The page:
Who is the ultimate authority of a piece of fiction? The author? The reader? That professor at the prestigious university? Or nobody? Which interpretation of a piece of fiction is correct? If a reader thinks the book means one thing, but the author meant another, who is correct? Or, more importantly, perhaps - does it even matter?
Scott talked about this subject yesterday, but I'd like to look at it a little from the writer's point-of-view today.
I hope you'll bear with me as I share my own experience. In 2010, I self-published a little novella titled Cinders. The reception for that story was interesting, to say the least. Most readers seemed lukewarm toward it. Some adored it. It was when I sat down with a reading group (no writers present) that some important ideas began to sink in for me. I had been warned in advance that half the group hated the book. I decided to show up anyway. What's the worst that could happen? I would drive home in tears? Sadly, that's what did happen. My ego was wounded that day. The readers who disliked Cinders (hate is a strong word, isn't it?) seemed to dislike it because their expectations were not met. That's what it boiled down to. Some quite literally expected pumpkins and talking mice. Some expected the story to end with a traditional happily-ever-after despite the clear warning on the front, which says: "Happily-ever-after isn't as long as you though." Some were upset that my main character, Christina, was unlikable, weak, and a poor example for empowering women.
I'll admit during this time, I believed there were right answers for my novel and that those readers who disliked it WERE WRONG. I believed it so strongly that I later added an author's note at the beginning of the novel in hopes of altering reader expectations. I remember as I as was driving home, thinking, "I'll show them what the book really means." A bit stupid on my part, I'll admit, because as far as I can remember, those readers didn't seem to care about what the book "really meant." They cared about what it meant to them. Even when I attended another reader group for a different novel, the readers took turns answering questions from the reader guide. Nobody had the same answers. Some of the answers knocked me off my feet. They were interpretations I never intended, and they were as far from incorrect as you can possibly get. To me, the author, they brought new meaning and depth of the book. I realized, then, that I am not the authority of my books.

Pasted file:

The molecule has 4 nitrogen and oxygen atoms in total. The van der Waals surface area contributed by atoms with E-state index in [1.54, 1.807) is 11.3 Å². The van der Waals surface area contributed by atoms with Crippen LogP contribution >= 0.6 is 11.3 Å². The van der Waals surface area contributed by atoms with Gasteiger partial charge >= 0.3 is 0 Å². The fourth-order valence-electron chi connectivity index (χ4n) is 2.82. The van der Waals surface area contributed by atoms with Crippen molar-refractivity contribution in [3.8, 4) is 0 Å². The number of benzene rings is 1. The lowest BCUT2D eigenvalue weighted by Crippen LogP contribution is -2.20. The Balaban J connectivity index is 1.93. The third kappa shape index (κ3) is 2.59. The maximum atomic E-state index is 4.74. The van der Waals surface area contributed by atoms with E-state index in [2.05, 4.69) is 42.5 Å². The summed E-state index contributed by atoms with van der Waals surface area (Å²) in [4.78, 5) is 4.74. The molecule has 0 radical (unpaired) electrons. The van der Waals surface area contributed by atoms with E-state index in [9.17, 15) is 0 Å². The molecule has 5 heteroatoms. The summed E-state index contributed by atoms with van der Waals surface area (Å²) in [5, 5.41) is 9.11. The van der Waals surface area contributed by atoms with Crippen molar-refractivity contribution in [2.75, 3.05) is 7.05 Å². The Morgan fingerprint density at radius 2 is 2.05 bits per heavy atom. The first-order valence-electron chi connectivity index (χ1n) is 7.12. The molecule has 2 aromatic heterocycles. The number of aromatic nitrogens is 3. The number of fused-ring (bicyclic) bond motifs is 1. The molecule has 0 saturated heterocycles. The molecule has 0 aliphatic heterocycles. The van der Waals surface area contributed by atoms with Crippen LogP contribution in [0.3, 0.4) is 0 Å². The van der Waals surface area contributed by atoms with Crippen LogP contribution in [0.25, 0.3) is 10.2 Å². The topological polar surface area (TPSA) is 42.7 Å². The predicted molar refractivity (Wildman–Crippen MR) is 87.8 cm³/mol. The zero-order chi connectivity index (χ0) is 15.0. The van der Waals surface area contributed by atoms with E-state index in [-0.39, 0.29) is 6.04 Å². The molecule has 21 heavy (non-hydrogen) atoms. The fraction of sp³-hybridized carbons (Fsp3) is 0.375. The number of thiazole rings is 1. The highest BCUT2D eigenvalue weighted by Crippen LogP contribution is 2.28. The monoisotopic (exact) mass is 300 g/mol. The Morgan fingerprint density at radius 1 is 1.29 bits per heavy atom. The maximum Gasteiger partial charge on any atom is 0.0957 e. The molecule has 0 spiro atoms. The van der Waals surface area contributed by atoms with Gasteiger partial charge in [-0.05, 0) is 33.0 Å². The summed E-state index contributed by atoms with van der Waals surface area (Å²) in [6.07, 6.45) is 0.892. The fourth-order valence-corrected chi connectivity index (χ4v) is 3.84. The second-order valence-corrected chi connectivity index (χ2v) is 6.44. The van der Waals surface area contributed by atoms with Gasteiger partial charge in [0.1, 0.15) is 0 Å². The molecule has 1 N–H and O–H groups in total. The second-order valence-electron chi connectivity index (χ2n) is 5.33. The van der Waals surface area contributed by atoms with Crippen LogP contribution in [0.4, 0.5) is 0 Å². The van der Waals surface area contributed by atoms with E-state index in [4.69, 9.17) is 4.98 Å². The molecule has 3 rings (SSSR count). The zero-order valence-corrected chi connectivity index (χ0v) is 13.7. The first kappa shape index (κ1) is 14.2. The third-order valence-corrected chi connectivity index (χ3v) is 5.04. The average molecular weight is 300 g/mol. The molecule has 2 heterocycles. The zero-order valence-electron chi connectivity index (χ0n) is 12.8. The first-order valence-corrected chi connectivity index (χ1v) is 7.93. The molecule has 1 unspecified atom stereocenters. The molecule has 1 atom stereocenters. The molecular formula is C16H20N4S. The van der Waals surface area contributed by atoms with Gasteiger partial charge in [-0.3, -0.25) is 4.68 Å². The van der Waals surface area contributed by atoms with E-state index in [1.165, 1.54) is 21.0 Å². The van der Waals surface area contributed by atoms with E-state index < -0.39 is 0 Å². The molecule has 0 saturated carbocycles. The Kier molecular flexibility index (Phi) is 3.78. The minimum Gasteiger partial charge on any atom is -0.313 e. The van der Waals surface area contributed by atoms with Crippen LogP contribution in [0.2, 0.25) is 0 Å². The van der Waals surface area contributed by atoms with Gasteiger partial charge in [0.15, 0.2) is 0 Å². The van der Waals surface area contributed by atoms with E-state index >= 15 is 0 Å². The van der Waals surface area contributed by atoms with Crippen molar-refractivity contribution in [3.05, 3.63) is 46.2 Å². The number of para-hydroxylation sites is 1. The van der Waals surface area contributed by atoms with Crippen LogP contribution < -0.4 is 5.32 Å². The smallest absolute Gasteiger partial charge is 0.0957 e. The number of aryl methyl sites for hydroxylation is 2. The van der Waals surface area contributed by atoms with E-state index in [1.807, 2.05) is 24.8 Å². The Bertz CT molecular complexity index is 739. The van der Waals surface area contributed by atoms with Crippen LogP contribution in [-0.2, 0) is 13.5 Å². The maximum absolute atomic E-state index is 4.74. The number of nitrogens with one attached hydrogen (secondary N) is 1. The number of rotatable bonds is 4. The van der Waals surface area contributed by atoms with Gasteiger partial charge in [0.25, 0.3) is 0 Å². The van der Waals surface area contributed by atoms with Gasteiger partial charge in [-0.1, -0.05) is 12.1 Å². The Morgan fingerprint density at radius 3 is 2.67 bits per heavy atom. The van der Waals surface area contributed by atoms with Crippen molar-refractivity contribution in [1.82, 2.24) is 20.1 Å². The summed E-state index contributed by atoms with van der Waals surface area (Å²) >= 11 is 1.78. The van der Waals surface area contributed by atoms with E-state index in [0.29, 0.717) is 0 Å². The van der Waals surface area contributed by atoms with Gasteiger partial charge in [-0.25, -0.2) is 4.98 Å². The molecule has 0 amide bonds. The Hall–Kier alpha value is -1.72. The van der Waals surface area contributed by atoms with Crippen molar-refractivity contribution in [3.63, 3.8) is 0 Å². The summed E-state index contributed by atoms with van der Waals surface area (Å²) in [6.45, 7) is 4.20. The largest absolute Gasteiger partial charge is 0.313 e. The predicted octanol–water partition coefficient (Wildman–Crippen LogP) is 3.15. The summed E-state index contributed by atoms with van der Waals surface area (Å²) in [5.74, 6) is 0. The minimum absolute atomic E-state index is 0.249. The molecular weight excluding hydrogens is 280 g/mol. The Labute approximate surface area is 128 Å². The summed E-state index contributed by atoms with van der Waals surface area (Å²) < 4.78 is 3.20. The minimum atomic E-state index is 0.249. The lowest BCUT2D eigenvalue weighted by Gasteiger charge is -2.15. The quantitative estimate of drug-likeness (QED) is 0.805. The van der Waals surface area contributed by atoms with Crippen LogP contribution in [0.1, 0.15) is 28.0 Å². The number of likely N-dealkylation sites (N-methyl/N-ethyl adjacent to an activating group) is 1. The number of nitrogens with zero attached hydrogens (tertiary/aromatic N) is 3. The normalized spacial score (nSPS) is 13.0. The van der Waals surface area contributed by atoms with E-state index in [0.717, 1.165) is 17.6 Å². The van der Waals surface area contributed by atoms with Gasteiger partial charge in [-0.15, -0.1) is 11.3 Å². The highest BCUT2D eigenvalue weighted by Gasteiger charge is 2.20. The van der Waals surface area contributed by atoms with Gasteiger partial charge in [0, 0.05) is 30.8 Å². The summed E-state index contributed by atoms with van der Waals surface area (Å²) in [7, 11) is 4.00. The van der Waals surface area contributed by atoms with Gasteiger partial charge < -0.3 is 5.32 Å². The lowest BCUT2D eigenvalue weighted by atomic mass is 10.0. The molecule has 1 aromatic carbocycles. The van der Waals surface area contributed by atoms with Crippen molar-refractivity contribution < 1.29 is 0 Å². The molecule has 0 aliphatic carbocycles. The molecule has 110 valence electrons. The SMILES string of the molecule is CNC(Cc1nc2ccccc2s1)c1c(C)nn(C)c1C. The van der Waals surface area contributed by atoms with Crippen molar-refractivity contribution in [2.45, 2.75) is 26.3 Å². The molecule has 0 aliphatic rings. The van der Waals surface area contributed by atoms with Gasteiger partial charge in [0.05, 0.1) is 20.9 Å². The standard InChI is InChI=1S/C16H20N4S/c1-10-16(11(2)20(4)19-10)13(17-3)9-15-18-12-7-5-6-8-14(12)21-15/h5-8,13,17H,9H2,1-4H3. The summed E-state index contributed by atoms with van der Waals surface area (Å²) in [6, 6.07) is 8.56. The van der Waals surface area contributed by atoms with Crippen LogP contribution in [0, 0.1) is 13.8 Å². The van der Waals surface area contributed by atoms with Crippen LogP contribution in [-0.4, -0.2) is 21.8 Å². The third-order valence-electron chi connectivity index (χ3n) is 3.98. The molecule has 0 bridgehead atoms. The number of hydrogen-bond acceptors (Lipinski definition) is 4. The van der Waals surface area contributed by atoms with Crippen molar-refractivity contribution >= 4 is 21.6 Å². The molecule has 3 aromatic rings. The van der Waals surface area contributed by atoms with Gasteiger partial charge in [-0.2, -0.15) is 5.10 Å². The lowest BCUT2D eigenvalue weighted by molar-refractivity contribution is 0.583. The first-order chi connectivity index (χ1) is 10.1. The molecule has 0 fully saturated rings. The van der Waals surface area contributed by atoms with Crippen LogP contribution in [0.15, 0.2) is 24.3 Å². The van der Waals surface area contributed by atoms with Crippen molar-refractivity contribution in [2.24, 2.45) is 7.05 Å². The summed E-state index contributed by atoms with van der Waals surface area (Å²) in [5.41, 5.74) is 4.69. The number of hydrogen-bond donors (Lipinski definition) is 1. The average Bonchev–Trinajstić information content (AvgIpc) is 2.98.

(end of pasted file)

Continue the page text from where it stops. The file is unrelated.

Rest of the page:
Giving the World a Story
I will always keep learning and altering my views, but for today I am certain that Truman Capote's quote about finishing a novel (which I interpret to mean publishing it and giving it to the world) is akin to taking your child out back and shooting it. Seem a little dramatic? Perhaps. But the point I want to make here is that when an author decides to give the world their story, they are doing just that - giving the world their story. The child is shot. The story is up for grabs, up for interpretation, even if that means misinterpretation according to the author. And what is the author going to do about that? Publish a "right-answer" guide to go along with the story? I think the magic of stories lies in reader interpretation. Take that away and you lose something essential.
I do not mean to imply, of course, that the author's intention doesn't matter at all. I think it does, but I also know writing a novel is such an involved process that it's impossible for even the author to have all the answers for what they've written. Subconscious comes into play. Other readers giving feedback. Editors. Publishers. The publishing process itself can add elements to the text the author never intended. So, in the end, I believe the author has her own version of the answers, and if that version is more important to a specific reader than anybody else's version, so be it.
I have so much I could keep rambling about on this subject, but let's open it up to you! Who do you think is the ultimate authority of a piece of fiction? And do you think it matters?